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Both mother and newborn after 3 days were discharged without further complications. The anatomopathological study confirmed the diagnosis of a type 2 vasa previa. The mother and the newborn made a good recovery, without an anemia diagnosis or blood transfusion necessity.
| Discussion|| |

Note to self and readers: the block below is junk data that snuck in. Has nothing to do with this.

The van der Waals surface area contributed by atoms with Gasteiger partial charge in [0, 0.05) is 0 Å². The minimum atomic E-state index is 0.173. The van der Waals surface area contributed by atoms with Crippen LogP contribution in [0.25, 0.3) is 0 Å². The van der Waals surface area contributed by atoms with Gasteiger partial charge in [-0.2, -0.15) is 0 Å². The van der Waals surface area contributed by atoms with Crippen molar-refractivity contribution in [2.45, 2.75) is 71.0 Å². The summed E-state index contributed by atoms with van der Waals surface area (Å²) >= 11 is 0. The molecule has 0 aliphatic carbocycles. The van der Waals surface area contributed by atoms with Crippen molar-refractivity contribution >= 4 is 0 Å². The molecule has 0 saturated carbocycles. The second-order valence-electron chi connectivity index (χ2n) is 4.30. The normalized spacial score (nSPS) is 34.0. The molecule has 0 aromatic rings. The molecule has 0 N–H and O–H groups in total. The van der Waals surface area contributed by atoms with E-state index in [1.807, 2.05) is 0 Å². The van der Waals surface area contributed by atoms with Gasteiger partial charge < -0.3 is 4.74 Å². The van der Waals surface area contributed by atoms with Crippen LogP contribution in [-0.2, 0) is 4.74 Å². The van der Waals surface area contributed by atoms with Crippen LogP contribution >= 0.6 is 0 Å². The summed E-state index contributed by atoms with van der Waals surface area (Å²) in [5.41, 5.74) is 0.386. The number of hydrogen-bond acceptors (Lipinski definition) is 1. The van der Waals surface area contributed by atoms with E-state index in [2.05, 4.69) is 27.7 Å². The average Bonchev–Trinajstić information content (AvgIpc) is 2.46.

Placental disorders, such as placenta previa and vasa previa, are important causes of vaginal bleeding in the second half of pregnancy. Moreover, they can be responsible for fetal and maternal morbidity and even mortality. Placenta previa occurs when the distance between the lower border of the placenta and the internal cervical os is <2.0 cm, and it can be classified into three types: (1) marginal – placenta just borders the internal cervical os, (2) partial – placenta partially covers the internal cervical os, and (3) complete – placenta completely covers the internal cervical os. The vasa previa refers to fetal vessels running through the membranes over the cervix and under the fetal presenting part, unprotected by the placenta or umbilical cord. The condition is classified as type 1 when there is a velamentous cord insertion and vessels run between the umbilical cord insertion site, through the fetal membranes, and the placenta, mainly in cases where there is a velamentous or marginal cord insertion in the lower uterine segment; type 2 when the free vessels course through the membranes between two lobes of the placenta in the lower segment, which can occur in pregnancies with a bilobed or succenturiate placenta; and type 3 occurs when there are one or more large “boomerang” vessels which run along the margin of the placenta, through the membranes.,